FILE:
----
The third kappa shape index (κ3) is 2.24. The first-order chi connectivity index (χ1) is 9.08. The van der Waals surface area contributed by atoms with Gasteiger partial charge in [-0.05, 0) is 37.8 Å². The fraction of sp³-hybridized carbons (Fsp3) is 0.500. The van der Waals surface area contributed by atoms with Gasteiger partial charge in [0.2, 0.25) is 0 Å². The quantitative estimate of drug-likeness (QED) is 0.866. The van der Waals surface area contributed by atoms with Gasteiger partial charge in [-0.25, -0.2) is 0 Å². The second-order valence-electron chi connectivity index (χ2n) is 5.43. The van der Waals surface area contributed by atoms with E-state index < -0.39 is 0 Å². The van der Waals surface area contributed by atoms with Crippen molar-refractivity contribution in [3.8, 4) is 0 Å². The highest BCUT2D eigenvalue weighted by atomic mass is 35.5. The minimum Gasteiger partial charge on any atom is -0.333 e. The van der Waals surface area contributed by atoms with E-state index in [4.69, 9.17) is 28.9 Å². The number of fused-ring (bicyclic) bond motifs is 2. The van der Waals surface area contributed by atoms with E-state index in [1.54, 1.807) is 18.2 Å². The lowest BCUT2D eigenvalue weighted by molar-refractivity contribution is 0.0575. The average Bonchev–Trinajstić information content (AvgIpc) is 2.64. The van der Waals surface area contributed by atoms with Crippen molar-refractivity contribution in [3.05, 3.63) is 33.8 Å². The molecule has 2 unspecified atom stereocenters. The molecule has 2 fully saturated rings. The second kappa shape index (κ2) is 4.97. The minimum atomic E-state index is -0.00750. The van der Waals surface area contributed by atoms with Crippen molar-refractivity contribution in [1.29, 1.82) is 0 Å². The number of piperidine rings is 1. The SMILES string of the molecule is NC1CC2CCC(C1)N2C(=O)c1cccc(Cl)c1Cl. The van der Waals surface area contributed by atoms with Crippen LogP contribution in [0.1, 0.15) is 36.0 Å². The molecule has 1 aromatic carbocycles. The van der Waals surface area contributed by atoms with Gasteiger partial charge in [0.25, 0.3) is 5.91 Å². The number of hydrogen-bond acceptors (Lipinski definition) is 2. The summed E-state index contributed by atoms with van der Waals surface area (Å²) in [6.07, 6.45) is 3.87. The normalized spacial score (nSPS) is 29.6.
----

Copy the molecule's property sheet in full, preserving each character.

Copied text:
The third kappa shape index (κ3) is 2.24. The first-order chi connectivity index (χ1) is 9.08. The van der Waals surface area contributed by atoms with Gasteiger partial charge in [-0.05, 0) is 37.8 Å². The fraction of sp³-hybridized carbons (Fsp3) is 0.500. The van der Waals surface area contributed by atoms with Gasteiger partial charge in [0.2, 0.25) is 0 Å². The quantitative estimate of drug-likeness (QED) is 0.866. The van der Waals surface area contributed by atoms with Gasteiger partial charge in [-0.25, -0.2) is 0 Å². The second-order valence-electron chi connectivity index (χ2n) is 5.43. The van der Waals surface area contributed by atoms with E-state index < -0.39 is 0 Å². The van der Waals surface area contributed by atoms with Crippen molar-refractivity contribution in [3.8, 4) is 0 Å². The highest BCUT2D eigenvalue weighted by atomic mass is 35.5. The minimum Gasteiger partial charge on any atom is -0.333 e. The van der Waals surface area contributed by atoms with E-state index in [4.69, 9.17) is 28.9 Å². The number of fused-ring (bicyclic) bond motifs is 2. The van der Waals surface area contributed by atoms with E-state index in [1.54, 1.807) is 18.2 Å². The lowest BCUT2D eigenvalue weighted by molar-refractivity contribution is 0.0575. The average Bonchev–Trinajstić information content (AvgIpc) is 2.64. The van der Waals surface area contributed by atoms with Crippen molar-refractivity contribution in [3.05, 3.63) is 33.8 Å². The molecule has 2 unspecified atom stereocenters. The molecule has 2 fully saturated rings. The second kappa shape index (κ2) is 4.97. The minimum atomic E-state index is -0.00750. The van der Waals surface area contributed by atoms with Crippen molar-refractivity contribution in [1.29, 1.82) is 0 Å². The number of piperidine rings is 1. The SMILES string of the molecule is NC1CC2CCC(C1)N2C(=O)c1cccc(Cl)c1Cl. The van der Waals surface area contributed by atoms with Crippen LogP contribution in [0.1, 0.15) is 36.0 Å². The molecule has 1 aromatic carbocycles. The van der Waals surface area contributed by atoms with Gasteiger partial charge in [0.25, 0.3) is 5.91 Å². The number of hydrogen-bond acceptors (Lipinski definition) is 2. The summed E-state index contributed by atoms with van der Waals surface area (Å²) in [6.07, 6.45) is 3.87. The normalized spacial score (nSPS) is 29.6.